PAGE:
Directed by David Dobkin
Written by Nick Schenk, Bill Dubuque from David Dobkin, Nick Schenk
Starring Robert Downey Jnr, Robert Duvall, Vera Farmiga, Billy Bob Thornton
Big city lawyer Hank Palmer returns to his childhood home where his father, the town’s judge, is suspected of murder. Hank sets out to discover the truth and, along the way, reconnects with his estranged family.
Just a few short years behind. This rather mysterious statement of what seems like fact refers to the road upon which Robert Downey Jnr is now travelling, in the wake of George Clooney. Forget for a moment, if you will, the choices of project aside from the point at which Clooney decided to appear in The Descendants. The Judge is RDJ’s Descendants, if you will.
It’s quite easy to forget that RDJ is anything more than a man in an iron suit. Tony Stark is now so indefinable from RDJ so as to become perplexing trying to imagine anyone else playing the role. Granted, there has been a couple of Sherlock Holmes outings, but Benedict Cumberbatch has already proven himself more capable of that role than RDJ. Prior to this anti-renaissance for the man, you have only really got the odd (and I do mean odd) comedy that you probably can’t remember the name of in his recent back catalogue.
But if you’ve got a memory that has been going longer than Marvel have been making movies, then you’ll already be aware that RDJ is actually an excellent actor, so a decent performance in any project that allows him the opportunity to shine should come as no real surprise. If he could just get rid of the Tony Stark swagger that he carries proudly around with him, like an unavoidable beacon of entitlement, then we’d be set. He has all the signs of a man who knew that greatness would eventually be thrust upon him, even if he had to ensure a stint in prison to get there. Now that he has got there, by crikey, he intends to milk it.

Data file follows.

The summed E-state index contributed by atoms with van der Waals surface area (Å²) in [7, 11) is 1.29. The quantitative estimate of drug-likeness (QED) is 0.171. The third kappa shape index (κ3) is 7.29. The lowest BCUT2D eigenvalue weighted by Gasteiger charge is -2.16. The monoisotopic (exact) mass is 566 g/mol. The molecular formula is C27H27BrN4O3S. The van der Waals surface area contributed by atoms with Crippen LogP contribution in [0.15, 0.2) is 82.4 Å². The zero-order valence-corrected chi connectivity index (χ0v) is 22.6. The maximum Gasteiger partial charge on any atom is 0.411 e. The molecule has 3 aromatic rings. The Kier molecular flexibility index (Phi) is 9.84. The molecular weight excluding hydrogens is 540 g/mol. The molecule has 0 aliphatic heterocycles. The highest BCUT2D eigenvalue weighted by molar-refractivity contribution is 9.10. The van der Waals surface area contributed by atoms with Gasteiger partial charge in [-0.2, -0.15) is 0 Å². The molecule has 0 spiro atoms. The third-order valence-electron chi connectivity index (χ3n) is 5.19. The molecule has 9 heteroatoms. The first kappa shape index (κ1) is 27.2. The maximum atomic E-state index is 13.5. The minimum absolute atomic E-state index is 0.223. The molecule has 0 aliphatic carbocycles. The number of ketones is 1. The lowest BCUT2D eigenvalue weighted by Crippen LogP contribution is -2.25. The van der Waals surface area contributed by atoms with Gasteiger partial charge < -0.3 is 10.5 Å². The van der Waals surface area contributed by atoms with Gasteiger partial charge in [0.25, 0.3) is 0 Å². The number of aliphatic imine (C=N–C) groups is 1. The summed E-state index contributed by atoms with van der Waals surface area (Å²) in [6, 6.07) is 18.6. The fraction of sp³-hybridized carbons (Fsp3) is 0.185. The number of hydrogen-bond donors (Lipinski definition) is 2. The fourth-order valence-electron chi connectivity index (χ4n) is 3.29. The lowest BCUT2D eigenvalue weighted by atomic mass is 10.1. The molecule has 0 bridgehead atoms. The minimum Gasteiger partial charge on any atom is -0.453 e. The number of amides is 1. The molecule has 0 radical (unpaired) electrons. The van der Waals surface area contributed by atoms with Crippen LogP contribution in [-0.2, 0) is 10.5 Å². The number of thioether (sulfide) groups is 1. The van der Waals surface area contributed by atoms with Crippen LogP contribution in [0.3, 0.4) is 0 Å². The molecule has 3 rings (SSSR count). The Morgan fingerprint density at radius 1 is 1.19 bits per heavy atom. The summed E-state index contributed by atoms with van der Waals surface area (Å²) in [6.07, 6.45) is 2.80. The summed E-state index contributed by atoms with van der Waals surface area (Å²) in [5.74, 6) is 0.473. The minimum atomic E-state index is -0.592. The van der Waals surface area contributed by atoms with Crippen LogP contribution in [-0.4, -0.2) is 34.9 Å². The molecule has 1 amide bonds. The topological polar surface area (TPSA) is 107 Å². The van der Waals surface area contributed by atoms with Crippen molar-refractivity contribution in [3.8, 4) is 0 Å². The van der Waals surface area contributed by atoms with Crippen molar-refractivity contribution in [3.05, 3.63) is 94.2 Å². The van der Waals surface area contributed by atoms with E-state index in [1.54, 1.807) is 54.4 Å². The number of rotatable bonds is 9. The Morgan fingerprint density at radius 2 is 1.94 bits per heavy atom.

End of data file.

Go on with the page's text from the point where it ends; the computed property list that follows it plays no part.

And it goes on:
Seeing him being interviewed on the press cavalcade prior to the films’ release, he remained ebullient about the films’ potential and value. As little more than bewildered cohort, Duvall was more tight-lipped, but that could possibly have been due to him still being in the character of the titular judge and not quite all there. Asking the poor sod to hurtle transatlantically was probably unfair for one of such advancing years, so perhaps it shouldn’t be too much of a surprise to find him doing little more than nodding and making the odd enthusiastic grunt. At least he stayed awake.
And there are parts of the film where you to will have your own battle with narcolepsy. True, these moments aren’t liberally scattered throughout, but at nearly two and half hours, you might need at least a couple of lattes to to see yourself through to the end.
Returning home after the death of his mother, Hank (Henry on Sundays, RDJ) is not looking forward to seeing his father (Duvall) again. Seems they both have issues with one another that have gone on for some time. Hank feels unloved and ignored by his one remaining parent and has done so particularly in the years between graduating at the top of his class in law school and every day since.
A la Doc Hollywood, Hank’s return to the small town home requires meeting some old friends as well as family and he bumps into old girlfriend Vera Farmiga who may not be letting on about some of the events that have taken place since his exit to the big city many years previously. What follows is a fairly predictable tale of home truths and harsh realities and as Hank begins to spend time with a father he initially loathed, he begins to appreciate him and his brothers in new ways as his advancing years and mellowing arrogance allows.
Performance-wise, Duvall is excellent as the aging, cancer riddled judge that may or may not have committed murder and his two-handers with RDJ are compelling both in and out of the court room. RDJ is admittedly less impressive, with too much bravado and quick delivery that doesn’t really seem to suit the more sedate pace of the story here. Supported well, albeit briefly, by Vincent D’Onofrio, Billy Bob Thornton and Vera Farmiga, the cast impress overall.
Altogether, The Judge is an overlong ‘shout out and look at me’ project mostly for RDJ’s benefit, but this is not his best work, even away from his Marvel escapades. It has some genuinely impressive scenes and Dobkin directs mostly by the book, doing little to test his audience with regard to innovation. Good stuff throughout, if you have the patience for it, though this won’t ever set your world on fire.
from Blogger http://chocraisins.blogspot.com/2014/10/the-judge-2014-review.html